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High-Profile Visits Aid Beijing Propaganda, Experts Say

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High-Profile Visits Aid Beijing Propaganda, Experts Say

Dubbing House Speaker Nancy Pelosi “a selfish child” whose visit to Taiwan was destined to be “torn up by history,” China’s state media generated dozens of articles on a U.S. politician who has been criticizing Beijing for more than 30 years.

Coverage of the early August visit by Pelosi to Taiwan underscores how Chinese state media reflect Beijing’s worldview on everything from the independence of disputed regions to human rights abuses.

From domestic trips by Chinese Communist Party (CCP) heads to visits by international leaders, each official visit brings its own level of uncertainty and propaganda value for Beijing, say academics who specialize in Chinese media.

But visits that generate attention from foreign media and governments are likely viewed by Beijing as an opportunity to shape the narrative around core issues, said Jonathan Hassid, a professor specializing in Chinese news media at Iowa State University.

“They can be very powerful propaganda vehicles,” he told VOA.

State media reporting can seek to glorify or legitimize the CCP and Xi Jinping, as well as counter more critical reporting by foreign media, Hassid and other experts said.

A U.S.-based professor who specializes in Chinese propaganda said that visits by foreign leaders — like Pelosi’s — carry a high degree of uncertainty for Beijing.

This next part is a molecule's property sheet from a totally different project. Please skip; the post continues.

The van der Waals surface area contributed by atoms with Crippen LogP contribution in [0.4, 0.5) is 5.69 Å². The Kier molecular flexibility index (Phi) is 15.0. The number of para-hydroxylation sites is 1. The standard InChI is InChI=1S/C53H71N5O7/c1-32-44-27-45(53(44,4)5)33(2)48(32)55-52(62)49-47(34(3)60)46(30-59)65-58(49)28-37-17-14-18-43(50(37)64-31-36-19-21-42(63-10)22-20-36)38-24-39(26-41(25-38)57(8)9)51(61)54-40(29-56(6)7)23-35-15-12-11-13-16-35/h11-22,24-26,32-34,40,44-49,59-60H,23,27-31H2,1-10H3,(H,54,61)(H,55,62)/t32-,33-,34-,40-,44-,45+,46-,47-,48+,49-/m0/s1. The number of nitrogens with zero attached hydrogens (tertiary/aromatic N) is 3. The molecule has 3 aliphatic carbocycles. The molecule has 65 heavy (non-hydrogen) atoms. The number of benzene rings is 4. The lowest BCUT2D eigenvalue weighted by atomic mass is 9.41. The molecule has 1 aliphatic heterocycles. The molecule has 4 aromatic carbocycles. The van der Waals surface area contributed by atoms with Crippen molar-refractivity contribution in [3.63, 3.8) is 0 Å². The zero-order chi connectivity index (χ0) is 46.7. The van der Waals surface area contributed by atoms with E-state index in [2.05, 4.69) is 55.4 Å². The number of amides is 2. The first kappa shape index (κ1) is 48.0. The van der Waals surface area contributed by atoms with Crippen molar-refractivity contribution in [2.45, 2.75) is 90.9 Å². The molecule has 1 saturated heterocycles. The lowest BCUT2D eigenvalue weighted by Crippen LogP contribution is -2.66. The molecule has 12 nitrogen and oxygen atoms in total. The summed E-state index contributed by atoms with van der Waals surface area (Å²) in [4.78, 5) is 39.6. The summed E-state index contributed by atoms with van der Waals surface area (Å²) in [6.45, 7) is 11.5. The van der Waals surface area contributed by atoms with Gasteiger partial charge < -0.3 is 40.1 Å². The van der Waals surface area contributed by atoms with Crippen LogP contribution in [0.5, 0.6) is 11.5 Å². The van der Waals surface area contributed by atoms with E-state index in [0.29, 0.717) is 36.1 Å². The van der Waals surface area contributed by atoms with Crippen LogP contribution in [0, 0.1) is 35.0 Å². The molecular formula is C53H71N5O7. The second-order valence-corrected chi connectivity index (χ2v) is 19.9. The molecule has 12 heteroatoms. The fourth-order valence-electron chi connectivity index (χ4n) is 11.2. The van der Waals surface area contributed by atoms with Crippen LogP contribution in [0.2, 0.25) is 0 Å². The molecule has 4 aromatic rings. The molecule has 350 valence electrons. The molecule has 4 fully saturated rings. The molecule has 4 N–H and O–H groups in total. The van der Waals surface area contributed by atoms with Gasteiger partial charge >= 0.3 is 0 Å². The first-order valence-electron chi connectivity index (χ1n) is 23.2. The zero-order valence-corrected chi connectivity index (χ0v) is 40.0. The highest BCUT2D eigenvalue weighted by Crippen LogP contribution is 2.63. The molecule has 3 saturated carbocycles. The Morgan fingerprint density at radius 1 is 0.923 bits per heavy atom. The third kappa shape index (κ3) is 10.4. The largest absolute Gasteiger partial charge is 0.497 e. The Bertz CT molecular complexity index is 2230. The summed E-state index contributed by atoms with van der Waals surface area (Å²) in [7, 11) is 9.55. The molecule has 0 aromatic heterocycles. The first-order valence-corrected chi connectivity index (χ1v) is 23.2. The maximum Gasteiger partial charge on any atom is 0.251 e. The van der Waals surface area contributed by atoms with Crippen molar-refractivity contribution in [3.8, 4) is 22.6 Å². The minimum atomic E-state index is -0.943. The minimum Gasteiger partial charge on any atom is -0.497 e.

But they also provide a relatively high propaganda value because, with the added attention, “the propaganda value of those trips is actually higher than tightly choreographed trips in Xinjiang and Hong Kong,” she said.

The academic, who is based on the East Coast of the United States, requested anonymity due to safety concerns for herself and family in China.

On some domestic trips by CCP officials, Beijing allows restricted access to its own media, but even that is “highly orchestrated and controlled,” an employee for a Chinese state-run outlet said.

The editor, who is based in China, spoke on condition of anonymity due to safety concerns.

“You can only report the government’s position on the matter in these cases,” she wrote in a message to VOA. “It’s particularly significant as it affects the government’s reputation on the global stage.”

The Chinese embassy in Washington did not respond to VOA’s email requesting comment.

‘Between the lines’

China’s 20th National Congress is scheduled to be held in coming months, with Xi expected to secure a third term.

His trips to Xinjiang in July and Hong Kong in June served to send a message to the country’s political elites, according to the anonymous professor.

“Doing these trips is a way to affirm his power — sort of a victory lap to show how effective he has been as the national leader in these regions,” she told VOA.

The state media employee agreed. “[My outlet] wants to portray a good and grand image of Xi in its coverage, which definitely came through as state outlets are only allowed to report the official line,” she told VOA.